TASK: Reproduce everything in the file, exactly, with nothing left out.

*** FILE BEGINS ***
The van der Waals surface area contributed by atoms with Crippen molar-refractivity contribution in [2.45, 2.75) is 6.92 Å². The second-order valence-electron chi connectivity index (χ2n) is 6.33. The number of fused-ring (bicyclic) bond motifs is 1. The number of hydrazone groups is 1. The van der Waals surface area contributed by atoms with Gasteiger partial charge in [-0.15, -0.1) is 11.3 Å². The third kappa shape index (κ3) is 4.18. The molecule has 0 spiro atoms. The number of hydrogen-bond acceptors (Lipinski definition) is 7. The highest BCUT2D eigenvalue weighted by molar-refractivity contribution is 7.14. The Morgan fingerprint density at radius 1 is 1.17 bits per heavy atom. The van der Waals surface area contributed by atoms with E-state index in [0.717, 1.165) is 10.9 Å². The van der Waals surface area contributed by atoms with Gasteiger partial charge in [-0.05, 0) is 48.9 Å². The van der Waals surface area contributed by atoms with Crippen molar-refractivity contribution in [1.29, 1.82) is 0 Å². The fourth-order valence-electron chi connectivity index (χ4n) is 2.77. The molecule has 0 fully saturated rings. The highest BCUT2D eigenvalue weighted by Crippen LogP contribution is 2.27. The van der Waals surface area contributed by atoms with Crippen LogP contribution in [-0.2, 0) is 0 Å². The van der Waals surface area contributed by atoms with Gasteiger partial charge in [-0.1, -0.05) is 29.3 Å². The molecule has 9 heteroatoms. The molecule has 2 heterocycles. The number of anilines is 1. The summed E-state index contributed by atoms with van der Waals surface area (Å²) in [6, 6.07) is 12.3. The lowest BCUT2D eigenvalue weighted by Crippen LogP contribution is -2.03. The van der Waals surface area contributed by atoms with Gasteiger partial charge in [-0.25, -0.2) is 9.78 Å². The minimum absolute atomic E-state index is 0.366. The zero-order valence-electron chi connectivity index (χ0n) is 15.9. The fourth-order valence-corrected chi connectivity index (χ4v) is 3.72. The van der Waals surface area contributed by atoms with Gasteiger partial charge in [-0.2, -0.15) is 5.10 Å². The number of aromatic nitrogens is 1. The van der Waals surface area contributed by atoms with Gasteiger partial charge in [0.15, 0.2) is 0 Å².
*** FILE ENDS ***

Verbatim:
The van der Waals surface area contributed by atoms with Crippen molar-refractivity contribution in [2.45, 2.75) is 6.92 Å². The second-order valence-electron chi connectivity index (χ2n) is 6.33. The number of fused-ring (bicyclic) bond motifs is 1. The number of hydrazone groups is 1. The van der Waals surface area contributed by atoms with Gasteiger partial charge in [-0.15, -0.1) is 11.3 Å². The third kappa shape index (κ3) is 4.18. The molecule has 0 spiro atoms. The number of hydrogen-bond acceptors (Lipinski definition) is 7. The highest BCUT2D eigenvalue weighted by molar-refractivity contribution is 7.14. The Morgan fingerprint density at radius 1 is 1.17 bits per heavy atom. The van der Waals surface area contributed by atoms with E-state index in [0.717, 1.165) is 10.9 Å². The van der Waals surface area contributed by atoms with Gasteiger partial charge in [-0.05, 0) is 48.9 Å². The van der Waals surface area contributed by atoms with Crippen molar-refractivity contribution in [1.29, 1.82) is 0 Å². The fourth-order valence-electron chi connectivity index (χ4n) is 2.77. The molecule has 0 fully saturated rings. The highest BCUT2D eigenvalue weighted by Crippen LogP contribution is 2.27. The van der Waals surface area contributed by atoms with Crippen LogP contribution in [-0.2, 0) is 0 Å². The van der Waals surface area contributed by atoms with Gasteiger partial charge in [-0.1, -0.05) is 29.3 Å². The molecule has 9 heteroatoms. The molecule has 2 heterocycles. The number of anilines is 1. The summed E-state index contributed by atoms with van der Waals surface area (Å²) in [6, 6.07) is 12.3. The lowest BCUT2D eigenvalue weighted by Crippen LogP contribution is -2.03. The van der Waals surface area contributed by atoms with Gasteiger partial charge in [-0.25, -0.2) is 9.78 Å². The minimum absolute atomic E-state index is 0.366. The zero-order valence-electron chi connectivity index (χ0n) is 15.9. The fourth-order valence-corrected chi connectivity index (χ4v) is 3.72. The van der Waals surface area contributed by atoms with Gasteiger partial charge in [-0.2, -0.15) is 5.10 Å². The number of aromatic nitrogens is 1. The van der Waals surface area contributed by atoms with Gasteiger partial charge in [0.15, 0.2) is 0 Å².